Byline: Armstrong Williams, SPECIAL TO THE WASHINGTON TIMES
I try not to mix politics and religion in my columns. There are too many variables and circumstances that impact the subject far beyond what a few hundred words can cover. But I feel the situation is so dire today with respect to the Roman Catholic Church and its rapid decline in everyday society that I can't help but point it out.
Full disclosure: I'm not Catholic, practicing or otherwise. This South Carolinian from the Bible Belt was raised more along Protestant lines. But Catholic and Protestant alike believe in and serve a living God. Still, I am well aware of the major importance and influence the Catholic Church wields in this country, and the role it must and should play as this nation plunges headlong into the 21st century.
This country is crying out for leadership, on both political and religious levels. America is in desperate need of a revival. It's during these dark days when the Catholic Church should rise to meet the challenge. Yet it remains so tangled in its own web of deception and institutional cover-ups to offer any credible, moral leadership.
The first evidence of this decline is also some of the most powerful. Worldwide, membership in the church is dropping at an alarming rate. While the institution still remains a close second among major religions with 1.1 billion members (compared with 1.5 billion Muslims), rolls are trending in the wrong direction.
In the United States, four American-born Catholics have left the church for every new member, according to Pew data examining membership since the 1960s. In 2008, Catholic membership plummeted by more than 400,000. Almost half of all Catholic high schools have closed since 1965. In that same year, 1,575 new priests were ordained in the U.S. By 2002, the number was 450. As the National Catholic Reporter stated in the Week magazine in April, it's the largest institutional crisis in centuries, possibly in church history.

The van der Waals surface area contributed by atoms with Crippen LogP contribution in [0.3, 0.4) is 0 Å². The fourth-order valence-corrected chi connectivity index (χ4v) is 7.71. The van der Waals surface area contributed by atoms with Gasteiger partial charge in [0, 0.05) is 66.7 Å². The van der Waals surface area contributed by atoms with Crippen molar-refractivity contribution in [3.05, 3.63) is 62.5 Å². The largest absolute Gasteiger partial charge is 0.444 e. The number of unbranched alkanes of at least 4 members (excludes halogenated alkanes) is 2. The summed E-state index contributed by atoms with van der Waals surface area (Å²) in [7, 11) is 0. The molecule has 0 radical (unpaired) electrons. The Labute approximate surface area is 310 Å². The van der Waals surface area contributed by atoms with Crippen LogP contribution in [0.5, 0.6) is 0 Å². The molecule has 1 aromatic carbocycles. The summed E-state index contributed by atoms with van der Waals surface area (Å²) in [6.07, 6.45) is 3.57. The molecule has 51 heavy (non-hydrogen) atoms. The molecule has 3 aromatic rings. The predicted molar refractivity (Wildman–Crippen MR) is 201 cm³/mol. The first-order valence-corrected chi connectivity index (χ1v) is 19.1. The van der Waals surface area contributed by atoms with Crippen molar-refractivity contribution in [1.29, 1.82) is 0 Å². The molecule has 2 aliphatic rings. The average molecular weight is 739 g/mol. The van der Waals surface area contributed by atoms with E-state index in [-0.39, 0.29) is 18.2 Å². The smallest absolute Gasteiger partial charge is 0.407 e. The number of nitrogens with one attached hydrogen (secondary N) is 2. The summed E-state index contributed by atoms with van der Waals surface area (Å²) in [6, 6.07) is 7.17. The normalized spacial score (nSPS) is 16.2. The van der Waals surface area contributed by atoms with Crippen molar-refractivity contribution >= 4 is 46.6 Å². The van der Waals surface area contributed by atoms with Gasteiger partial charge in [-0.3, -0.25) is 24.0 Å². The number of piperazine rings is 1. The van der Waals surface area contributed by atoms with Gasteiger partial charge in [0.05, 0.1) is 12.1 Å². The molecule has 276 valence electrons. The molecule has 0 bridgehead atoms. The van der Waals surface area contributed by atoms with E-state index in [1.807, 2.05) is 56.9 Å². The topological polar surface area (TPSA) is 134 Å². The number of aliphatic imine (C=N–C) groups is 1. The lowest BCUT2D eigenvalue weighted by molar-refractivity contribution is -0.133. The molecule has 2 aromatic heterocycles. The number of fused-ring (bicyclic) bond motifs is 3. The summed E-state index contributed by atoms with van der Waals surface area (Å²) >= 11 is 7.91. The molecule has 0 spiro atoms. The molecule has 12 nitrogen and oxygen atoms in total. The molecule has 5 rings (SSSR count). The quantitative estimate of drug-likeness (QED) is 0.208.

There's a cause and effect here, and as painful as it is to address, the topic must be dealt with. The years of reported sex abuse scandals have taken their toll; to the point where I believe they are the single greatest contributor to the church's struggles of late. When the first wave of allegations and outright admissions later by church elders were revealed, it rocked Catholicism to its core.
The latest wave of abuses created seismic reverberations as stories percolated to the highest echelons of the Catholic inner circle, including Pope Benedict XVI himself. Such episodes unfortunately are not isolated to the United States alone. In Latin America - a Catholic bastion - the same sickening behavior haunted parishioners in countries such as Mexico and Brazil. The latest reared its head in March with allegations of sexual abuse of altar boys in Germany. Ireland, too, produced reports detailing repeated advances and sexual violations by clerics. …